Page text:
Poetry Page



by Richard Baydin

I am relaxed, warm and still
Nothing I need to do, just be

I am healing — love is inside me
Protects me, surrounds me

Let in life’s goodness, sweetness, possibility
May dear and darling and, even dire acts
of tender loving kindness
given and received, raise our spirit

Let go of yesterday’s shackles, locks
Limitations and old identities:
Fear, hurt, anxiety, anger.
Hope breaks their inner ice
Into whispering springs, flowering flows
All life born and reborn and reborn
Grows and glows

Hope is a yes to life
A yes to a baby step forward
And even the smallest victory
At times hiding its smiling face

Hope is the bold yes that opens gates and doors to yes
Yes I can dream, I can be, I can feel all who I am,
I can become, I can believe, I can do,
I can make my self up.
Make myself new.

Revelation is the creator of love
and love is pregnant with faith
and faith is the mother of hope.

Let us be a hoping and healing community,
Helping one another
Hoping for each other
Hope on the tip of our heart spirit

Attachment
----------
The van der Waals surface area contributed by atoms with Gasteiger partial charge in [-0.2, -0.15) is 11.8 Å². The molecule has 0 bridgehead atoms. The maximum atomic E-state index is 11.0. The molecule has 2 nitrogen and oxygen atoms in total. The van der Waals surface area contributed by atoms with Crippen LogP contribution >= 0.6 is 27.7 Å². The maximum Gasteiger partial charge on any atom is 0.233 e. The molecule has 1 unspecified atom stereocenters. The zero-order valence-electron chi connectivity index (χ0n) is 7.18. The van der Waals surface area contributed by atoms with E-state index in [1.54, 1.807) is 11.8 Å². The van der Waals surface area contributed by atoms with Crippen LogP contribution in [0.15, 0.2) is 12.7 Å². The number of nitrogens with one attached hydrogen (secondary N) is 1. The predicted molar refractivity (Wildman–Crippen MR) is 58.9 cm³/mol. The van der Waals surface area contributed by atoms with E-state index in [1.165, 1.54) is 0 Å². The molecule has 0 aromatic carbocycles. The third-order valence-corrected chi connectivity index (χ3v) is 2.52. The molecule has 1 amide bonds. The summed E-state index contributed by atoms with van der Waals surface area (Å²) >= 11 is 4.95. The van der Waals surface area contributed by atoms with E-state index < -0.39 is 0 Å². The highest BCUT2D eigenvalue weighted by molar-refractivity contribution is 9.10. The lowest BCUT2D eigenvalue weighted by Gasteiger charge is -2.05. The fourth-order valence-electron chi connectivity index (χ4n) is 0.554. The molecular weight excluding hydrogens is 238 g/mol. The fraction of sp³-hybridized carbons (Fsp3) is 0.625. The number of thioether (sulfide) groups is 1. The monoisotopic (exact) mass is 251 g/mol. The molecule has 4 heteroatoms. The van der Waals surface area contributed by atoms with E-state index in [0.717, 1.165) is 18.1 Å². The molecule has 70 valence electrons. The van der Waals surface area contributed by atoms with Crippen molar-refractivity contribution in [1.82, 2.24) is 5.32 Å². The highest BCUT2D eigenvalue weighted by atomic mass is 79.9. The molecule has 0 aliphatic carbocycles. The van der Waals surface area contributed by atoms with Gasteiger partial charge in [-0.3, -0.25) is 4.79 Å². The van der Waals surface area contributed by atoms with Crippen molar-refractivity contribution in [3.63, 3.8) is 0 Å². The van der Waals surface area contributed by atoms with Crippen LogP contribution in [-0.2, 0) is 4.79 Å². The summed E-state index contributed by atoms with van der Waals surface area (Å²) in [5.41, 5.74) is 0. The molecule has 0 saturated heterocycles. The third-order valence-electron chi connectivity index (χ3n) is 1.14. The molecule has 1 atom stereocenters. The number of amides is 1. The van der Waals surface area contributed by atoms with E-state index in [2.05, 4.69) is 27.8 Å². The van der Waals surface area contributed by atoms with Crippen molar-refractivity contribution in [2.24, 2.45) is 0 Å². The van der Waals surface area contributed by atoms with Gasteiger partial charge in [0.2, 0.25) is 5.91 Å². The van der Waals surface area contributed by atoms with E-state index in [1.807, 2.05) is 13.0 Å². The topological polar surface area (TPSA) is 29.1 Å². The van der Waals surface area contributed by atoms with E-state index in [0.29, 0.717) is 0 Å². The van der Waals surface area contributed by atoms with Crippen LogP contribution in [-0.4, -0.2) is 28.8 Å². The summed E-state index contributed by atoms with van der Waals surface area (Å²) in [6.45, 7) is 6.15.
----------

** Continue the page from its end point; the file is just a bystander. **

Hope, hope, hope always
Hope, hope, hope
Nothing but.



This is it, Sugar

by Pamela Bongas McIntyre

“This is it, sugar,”
the doctor said
in that endearing
Southern way,
looking wistfully at me
from across the bed.
Everything was so white,
White walls, white sheets,
White johnny,
Blowing up over her
From the fan in the room.

“This is it, sugar.”
I am 29
And I have never been in the room
with death.
And here it is,
and I am alone
with my mother.
It felt holy and still.
I didn’t know what to do.
I knew I was there,
the only one there,
and there was something to be done.
Semi-comatose as she was,
I knew she could hear me.
And I didn’t want her to feel alone
during this big inevitable thing
she was doing.
This death.
It was as if I was holding her
in my hands
And could carry her only so far
And then would have to
open my hands
and let her go.
Wherever she was going.
But I would walk with her
As far as I could.

I combed her hair.
I thanked her.
So lacking
In response to a lifetime
of loving me.
But nothing felt like enough.
I was at a loss.
In loss.
“This is it, sugar.”
Thinking back,
I wish I had done more.
I wish I had crawled into the bed with her
And held her.
Why didn’t I do that?
Why didn’t I give her that?
I was 29.
She was my mother.
And she was dying.
It was so big.
My mother, my greatest and first love.

It took years for me to acknowledge
The irreparable hole in my heart
That was torn open
In that moment,
In that white room,
In the holy stillness.

“This is it, sugar.

See also:
Spring/Summer 2017 Book Reviews
Musings: Meditation On Meditation And Country